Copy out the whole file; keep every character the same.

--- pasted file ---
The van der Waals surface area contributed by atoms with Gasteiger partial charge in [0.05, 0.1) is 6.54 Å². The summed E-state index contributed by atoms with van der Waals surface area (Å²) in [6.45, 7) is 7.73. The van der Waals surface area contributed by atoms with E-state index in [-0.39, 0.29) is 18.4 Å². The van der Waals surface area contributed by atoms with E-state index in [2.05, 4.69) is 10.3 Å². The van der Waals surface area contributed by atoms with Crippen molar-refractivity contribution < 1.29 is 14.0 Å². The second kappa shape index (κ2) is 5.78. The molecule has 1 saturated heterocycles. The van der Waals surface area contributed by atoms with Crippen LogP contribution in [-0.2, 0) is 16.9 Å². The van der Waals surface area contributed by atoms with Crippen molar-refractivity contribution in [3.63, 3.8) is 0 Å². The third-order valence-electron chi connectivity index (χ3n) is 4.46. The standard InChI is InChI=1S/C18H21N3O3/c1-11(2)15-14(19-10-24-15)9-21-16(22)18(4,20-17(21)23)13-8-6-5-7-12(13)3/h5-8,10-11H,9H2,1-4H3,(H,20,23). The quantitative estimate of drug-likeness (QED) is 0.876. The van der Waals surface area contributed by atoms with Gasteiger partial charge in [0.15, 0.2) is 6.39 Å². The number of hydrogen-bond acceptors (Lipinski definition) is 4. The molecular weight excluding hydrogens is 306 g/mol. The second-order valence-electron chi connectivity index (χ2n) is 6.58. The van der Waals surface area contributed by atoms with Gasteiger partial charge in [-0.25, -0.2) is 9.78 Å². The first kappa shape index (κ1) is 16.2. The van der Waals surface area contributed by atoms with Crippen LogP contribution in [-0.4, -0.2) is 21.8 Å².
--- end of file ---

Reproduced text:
The van der Waals surface area contributed by atoms with Gasteiger partial charge in [0.05, 0.1) is 6.54 Å². The summed E-state index contributed by atoms with van der Waals surface area (Å²) in [6.45, 7) is 7.73. The van der Waals surface area contributed by atoms with E-state index in [-0.39, 0.29) is 18.4 Å². The van der Waals surface area contributed by atoms with E-state index in [2.05, 4.69) is 10.3 Å². The van der Waals surface area contributed by atoms with Crippen molar-refractivity contribution < 1.29 is 14.0 Å². The second kappa shape index (κ2) is 5.78. The molecule has 1 saturated heterocycles. The van der Waals surface area contributed by atoms with Crippen LogP contribution in [-0.2, 0) is 16.9 Å². The van der Waals surface area contributed by atoms with Crippen molar-refractivity contribution in [3.63, 3.8) is 0 Å². The third-order valence-electron chi connectivity index (χ3n) is 4.46. The standard InChI is InChI=1S/C18H21N3O3/c1-11(2)15-14(19-10-24-15)9-21-16(22)18(4,20-17(21)23)13-8-6-5-7-12(13)3/h5-8,10-11H,9H2,1-4H3,(H,20,23). The quantitative estimate of drug-likeness (QED) is 0.876. The van der Waals surface area contributed by atoms with Gasteiger partial charge in [0.15, 0.2) is 6.39 Å². The number of hydrogen-bond acceptors (Lipinski definition) is 4. The molecular weight excluding hydrogens is 306 g/mol. The second-order valence-electron chi connectivity index (χ2n) is 6.58. The van der Waals surface area contributed by atoms with Gasteiger partial charge in [-0.25, -0.2) is 9.78 Å². The first kappa shape index (κ1) is 16.2. The van der Waals surface area contributed by atoms with Crippen LogP contribution in [-0.4, -0.2) is 21.8 Å².